About Enterprise news-record. (Enterprise, Wallowa County, Or.) 1910-1911
Enterprise, Wallowa County, Or. (1910-1911)
- Enterprise news-record. : (Enterprise, Wallowa County, Or.) 1910-1911
- Alternative Titles:
- Place of publication:
- Enterprise, Wallowa County, Or.
- Geographic coverage:
- Enterprise Press
- Dates of publication:
- 12th year, no. 70 (Dec. 31, 1910)-13th year, no. 10 (June 7, 1911).
- Enterprise (Or.)--Newspapers.
- Wallowa County (Or.)--Newspapers.
- Also issued on microfilm from University of Oregon.
- Archived issues are available in digital format as part of the Historic Oregon Newspaper online collection.
- Archived issues are available in digital format as part of the Library of Congress Chronicling America online collection.
- Merged with: Wallowa County chieftain (Enterprise, Or.), to form: Enterprise record chieftain.
- sn 96088044
- Preceding Titles:
- Succeeding Titles:
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The News=record and Enterprise news-record
Debuting on April 26, 1907, the News=Record of Enterprise, Oregon, had a checkered first year of publication. The paper was originally published as the Wallowa News for eight years in Wallowa, but owners Fred G. Conley and J. Arthur Bishop renamed it upon moving to Enterprise in 1907. A worsening nervous condition encouraged Conley to sell the News=Record shortly after leaving Wallowa. The new owner, a Portland journalist named James Corey, ran the publication for four months, during which time he tainted its reputation through excessive boosterism. Corey sold the nascent weekly to Homer A. Galloway in the same year.
Galloway immediately made changes to the paper, trying to combat the damage done to its reputation under Corey’s management. In an editorial, “Forewarned, Forearmed,” Galloway introduced himself and explained his plans to restore the weekly’s credibility, suggesting he would work hard to filter content but admitting that he would not be neutral on local controversies.
In October 1907, Galloway offered prize-based incentives to individuals who sold the most subscriptions. The competition was successful, increasing readership just before the county court used annual subscription lists to determine which local publication would become the official county paper. After the competition, Galloway began praising Enterprise as the best location for the Wallowa County seat, a campaign that drew criticism from the Wallowa Sun. By June 1908, Galloway’s efforts paid off, and Enterprise was voted to remain the seat of Wallowa County.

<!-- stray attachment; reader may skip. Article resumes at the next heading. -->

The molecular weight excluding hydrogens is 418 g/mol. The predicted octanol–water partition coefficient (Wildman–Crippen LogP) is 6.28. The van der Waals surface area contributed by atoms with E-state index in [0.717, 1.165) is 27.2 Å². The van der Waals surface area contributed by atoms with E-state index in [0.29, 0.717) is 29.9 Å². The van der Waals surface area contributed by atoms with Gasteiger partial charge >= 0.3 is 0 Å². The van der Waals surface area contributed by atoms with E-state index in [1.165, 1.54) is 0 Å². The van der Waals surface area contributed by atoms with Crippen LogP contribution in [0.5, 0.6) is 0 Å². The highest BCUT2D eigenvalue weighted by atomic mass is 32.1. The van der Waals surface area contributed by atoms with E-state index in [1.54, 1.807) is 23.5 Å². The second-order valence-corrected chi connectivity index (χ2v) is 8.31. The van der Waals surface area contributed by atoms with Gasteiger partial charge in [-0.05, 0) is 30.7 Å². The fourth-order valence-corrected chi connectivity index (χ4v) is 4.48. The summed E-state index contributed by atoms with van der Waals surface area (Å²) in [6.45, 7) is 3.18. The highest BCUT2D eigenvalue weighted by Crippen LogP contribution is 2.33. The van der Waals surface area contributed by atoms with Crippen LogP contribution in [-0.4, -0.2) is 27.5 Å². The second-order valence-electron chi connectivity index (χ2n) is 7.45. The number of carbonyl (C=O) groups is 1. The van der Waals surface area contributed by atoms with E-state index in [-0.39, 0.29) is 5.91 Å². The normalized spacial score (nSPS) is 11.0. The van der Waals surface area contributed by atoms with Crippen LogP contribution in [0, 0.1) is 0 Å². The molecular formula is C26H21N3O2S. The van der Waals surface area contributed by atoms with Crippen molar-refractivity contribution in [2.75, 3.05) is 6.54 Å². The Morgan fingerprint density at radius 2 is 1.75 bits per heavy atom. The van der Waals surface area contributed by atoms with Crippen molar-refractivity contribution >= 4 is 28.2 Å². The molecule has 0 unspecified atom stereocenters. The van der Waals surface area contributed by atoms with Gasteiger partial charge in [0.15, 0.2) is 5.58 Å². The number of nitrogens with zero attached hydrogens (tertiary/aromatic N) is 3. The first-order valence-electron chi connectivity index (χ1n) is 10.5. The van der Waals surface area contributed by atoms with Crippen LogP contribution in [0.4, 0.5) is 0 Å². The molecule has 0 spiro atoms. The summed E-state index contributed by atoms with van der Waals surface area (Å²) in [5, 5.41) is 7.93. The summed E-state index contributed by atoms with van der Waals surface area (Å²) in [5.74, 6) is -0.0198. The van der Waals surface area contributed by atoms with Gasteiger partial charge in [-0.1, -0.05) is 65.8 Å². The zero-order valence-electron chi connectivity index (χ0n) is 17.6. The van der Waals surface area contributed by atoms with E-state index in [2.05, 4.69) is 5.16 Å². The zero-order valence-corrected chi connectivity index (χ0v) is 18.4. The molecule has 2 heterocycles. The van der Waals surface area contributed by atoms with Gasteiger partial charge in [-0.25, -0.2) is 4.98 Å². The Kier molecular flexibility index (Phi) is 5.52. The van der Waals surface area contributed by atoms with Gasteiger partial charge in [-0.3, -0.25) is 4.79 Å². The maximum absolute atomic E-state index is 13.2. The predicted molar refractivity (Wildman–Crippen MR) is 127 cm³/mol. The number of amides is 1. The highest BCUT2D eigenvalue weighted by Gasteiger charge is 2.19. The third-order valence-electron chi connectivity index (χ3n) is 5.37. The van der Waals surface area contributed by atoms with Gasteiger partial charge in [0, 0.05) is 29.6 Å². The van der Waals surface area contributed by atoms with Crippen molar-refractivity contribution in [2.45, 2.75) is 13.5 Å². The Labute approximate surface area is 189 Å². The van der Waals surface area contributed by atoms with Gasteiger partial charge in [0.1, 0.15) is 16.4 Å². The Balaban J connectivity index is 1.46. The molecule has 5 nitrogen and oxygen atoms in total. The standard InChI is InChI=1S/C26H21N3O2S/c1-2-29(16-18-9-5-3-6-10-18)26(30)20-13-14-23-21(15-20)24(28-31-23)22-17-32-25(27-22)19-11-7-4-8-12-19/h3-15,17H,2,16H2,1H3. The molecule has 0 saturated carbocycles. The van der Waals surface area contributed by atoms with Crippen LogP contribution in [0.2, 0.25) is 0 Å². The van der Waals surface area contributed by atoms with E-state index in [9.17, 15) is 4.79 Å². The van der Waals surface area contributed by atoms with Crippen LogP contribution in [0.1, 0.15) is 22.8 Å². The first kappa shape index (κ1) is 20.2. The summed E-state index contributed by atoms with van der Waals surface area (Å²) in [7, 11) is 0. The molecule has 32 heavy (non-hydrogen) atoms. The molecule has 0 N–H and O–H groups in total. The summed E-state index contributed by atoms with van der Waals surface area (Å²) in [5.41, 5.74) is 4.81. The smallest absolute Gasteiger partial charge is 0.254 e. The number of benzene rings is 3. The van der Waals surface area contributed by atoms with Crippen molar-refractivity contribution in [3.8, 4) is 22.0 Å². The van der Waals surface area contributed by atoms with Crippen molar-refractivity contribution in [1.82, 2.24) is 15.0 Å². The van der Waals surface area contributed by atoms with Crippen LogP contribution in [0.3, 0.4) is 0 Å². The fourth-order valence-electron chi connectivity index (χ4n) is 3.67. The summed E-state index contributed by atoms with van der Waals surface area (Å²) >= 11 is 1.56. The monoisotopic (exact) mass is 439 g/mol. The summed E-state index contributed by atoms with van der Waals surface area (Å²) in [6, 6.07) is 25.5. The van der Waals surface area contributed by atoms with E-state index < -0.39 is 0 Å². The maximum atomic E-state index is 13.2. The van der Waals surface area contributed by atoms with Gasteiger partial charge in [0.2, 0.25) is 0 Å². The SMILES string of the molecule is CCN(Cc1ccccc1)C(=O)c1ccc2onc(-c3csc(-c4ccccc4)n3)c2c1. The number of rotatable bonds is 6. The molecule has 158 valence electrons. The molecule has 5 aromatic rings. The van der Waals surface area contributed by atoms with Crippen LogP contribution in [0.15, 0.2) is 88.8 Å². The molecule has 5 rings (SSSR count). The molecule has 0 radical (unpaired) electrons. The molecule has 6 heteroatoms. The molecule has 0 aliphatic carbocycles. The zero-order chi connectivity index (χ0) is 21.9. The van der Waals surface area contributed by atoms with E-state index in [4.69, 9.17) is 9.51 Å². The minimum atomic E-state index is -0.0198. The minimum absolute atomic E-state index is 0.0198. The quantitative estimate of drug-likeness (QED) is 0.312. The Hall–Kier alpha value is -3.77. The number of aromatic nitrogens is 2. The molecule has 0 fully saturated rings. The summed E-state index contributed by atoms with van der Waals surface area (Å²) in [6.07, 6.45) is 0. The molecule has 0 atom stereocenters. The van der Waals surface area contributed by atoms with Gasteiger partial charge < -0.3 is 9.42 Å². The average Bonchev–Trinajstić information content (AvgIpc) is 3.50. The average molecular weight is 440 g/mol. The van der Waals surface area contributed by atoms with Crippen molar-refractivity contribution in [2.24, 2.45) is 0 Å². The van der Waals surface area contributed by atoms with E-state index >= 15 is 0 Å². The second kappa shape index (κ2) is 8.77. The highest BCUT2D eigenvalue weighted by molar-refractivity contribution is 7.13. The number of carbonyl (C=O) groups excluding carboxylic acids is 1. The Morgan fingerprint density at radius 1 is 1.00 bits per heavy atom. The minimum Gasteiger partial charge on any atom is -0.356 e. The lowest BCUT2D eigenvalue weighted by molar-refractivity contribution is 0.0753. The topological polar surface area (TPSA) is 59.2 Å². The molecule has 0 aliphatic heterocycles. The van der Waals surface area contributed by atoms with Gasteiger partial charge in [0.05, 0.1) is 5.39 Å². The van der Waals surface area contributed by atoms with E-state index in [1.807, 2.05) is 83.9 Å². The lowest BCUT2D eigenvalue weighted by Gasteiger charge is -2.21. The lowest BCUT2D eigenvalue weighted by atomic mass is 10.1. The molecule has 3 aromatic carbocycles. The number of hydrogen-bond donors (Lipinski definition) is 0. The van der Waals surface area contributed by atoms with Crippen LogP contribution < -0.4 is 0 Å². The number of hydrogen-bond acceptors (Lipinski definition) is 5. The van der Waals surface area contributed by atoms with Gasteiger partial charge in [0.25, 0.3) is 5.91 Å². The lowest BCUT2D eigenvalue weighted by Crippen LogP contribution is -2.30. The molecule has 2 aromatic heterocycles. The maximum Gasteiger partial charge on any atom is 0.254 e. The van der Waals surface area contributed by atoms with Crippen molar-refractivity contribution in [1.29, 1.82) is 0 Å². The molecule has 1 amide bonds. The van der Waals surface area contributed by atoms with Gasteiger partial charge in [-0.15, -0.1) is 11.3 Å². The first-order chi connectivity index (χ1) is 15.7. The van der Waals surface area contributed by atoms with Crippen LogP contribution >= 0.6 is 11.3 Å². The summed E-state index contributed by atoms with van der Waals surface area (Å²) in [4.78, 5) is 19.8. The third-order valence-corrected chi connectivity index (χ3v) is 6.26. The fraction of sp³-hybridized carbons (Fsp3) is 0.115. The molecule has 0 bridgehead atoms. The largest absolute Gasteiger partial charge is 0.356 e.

The News=Record covered local developments such as railroad, telegraph, and school construction. Enterprise was not without more sensational news, however. A July 1908 article, “Brave Woman in Runaway Accident,” detailed the account of a woman who survived a wagon mishap. An April 1911 article, “Curtiss Describes Hydro-Aeroplane,” described Glenn Curtiss’ amphibious flying vehicle and anticipated launch from the coastal town of Astoria.
Advertisements in the News=Record included Castoria, Ayor’s Hair Vigor, M. and M. Milling Company, Kodak, and Mica Grease. Mysteries and other works of fiction were published across several issues, taking weeks to conclude. Additionally, advice articles offered suggestions for gardening, home improvement, and better housekeeping.
Galloway’s sister-in-law, Snow Heaton, joined the venture in January 1908. By July, they installed a Two-Letter Junior Merganthaler Linotype, making it the first county paper that did not use hand-set type. In October 1908 the team expanded when Ben Weathers of the Wallowa Chieftain accepted an offer from Galloway to combine their efforts and form the Enterprise Press.
Galloway ran each paper separately but with the same content. On January 2, 1909, he started publishing the News=Record semiweekly, on Wednesdays and Saturdays, a first in Wallowa County. The title of the paper was changed to the Enterprise News-Record on December 31, 1910. By 1911, Enterprise Press merged the Chieftain and the Enterprise News-Record to form the Enterprise Record Chieftain, a new paper “with one purpose and one interest.”
Provided by: University of Oregon Libraries; Eugene, OR